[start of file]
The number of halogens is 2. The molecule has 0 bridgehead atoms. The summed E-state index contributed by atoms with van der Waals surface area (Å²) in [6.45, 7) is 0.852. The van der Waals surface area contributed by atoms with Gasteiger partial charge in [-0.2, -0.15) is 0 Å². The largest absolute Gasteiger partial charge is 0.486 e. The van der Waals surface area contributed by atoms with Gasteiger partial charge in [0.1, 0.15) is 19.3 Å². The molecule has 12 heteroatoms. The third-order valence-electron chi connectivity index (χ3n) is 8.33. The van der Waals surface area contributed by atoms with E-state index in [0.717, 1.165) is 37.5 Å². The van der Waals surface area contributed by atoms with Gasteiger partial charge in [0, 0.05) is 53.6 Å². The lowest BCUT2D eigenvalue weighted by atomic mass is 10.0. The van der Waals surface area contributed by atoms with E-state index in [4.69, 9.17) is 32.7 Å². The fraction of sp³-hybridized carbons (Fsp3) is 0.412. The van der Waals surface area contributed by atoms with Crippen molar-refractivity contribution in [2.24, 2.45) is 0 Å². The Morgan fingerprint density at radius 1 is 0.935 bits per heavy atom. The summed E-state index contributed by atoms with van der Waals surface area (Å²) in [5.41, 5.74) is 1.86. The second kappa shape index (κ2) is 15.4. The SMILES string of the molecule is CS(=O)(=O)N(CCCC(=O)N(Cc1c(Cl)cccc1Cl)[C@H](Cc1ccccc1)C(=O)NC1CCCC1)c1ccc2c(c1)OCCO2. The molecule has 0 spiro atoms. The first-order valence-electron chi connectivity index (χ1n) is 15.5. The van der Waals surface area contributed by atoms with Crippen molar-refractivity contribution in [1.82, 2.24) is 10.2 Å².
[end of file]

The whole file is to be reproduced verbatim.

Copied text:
The number of halogens is 2. The molecule has 0 bridgehead atoms. The summed E-state index contributed by atoms with van der Waals surface area (Å²) in [6.45, 7) is 0.852. The van der Waals surface area contributed by atoms with Gasteiger partial charge in [-0.2, -0.15) is 0 Å². The largest absolute Gasteiger partial charge is 0.486 e. The van der Waals surface area contributed by atoms with Gasteiger partial charge in [0.1, 0.15) is 19.3 Å². The molecule has 12 heteroatoms. The third-order valence-electron chi connectivity index (χ3n) is 8.33. The van der Waals surface area contributed by atoms with E-state index in [0.717, 1.165) is 37.5 Å². The van der Waals surface area contributed by atoms with Gasteiger partial charge in [0, 0.05) is 53.6 Å². The lowest BCUT2D eigenvalue weighted by atomic mass is 10.0. The van der Waals surface area contributed by atoms with E-state index in [4.69, 9.17) is 32.7 Å². The fraction of sp³-hybridized carbons (Fsp3) is 0.412. The van der Waals surface area contributed by atoms with Crippen molar-refractivity contribution in [2.24, 2.45) is 0 Å². The Morgan fingerprint density at radius 1 is 0.935 bits per heavy atom. The summed E-state index contributed by atoms with van der Waals surface area (Å²) in [5.41, 5.74) is 1.86. The second kappa shape index (κ2) is 15.4. The SMILES string of the molecule is CS(=O)(=O)N(CCCC(=O)N(Cc1c(Cl)cccc1Cl)[C@H](Cc1ccccc1)C(=O)NC1CCCC1)c1ccc2c(c1)OCCO2. The molecule has 0 spiro atoms. The first-order valence-electron chi connectivity index (χ1n) is 15.5. The van der Waals surface area contributed by atoms with Crippen molar-refractivity contribution in [1.82, 2.24) is 10.2 Å².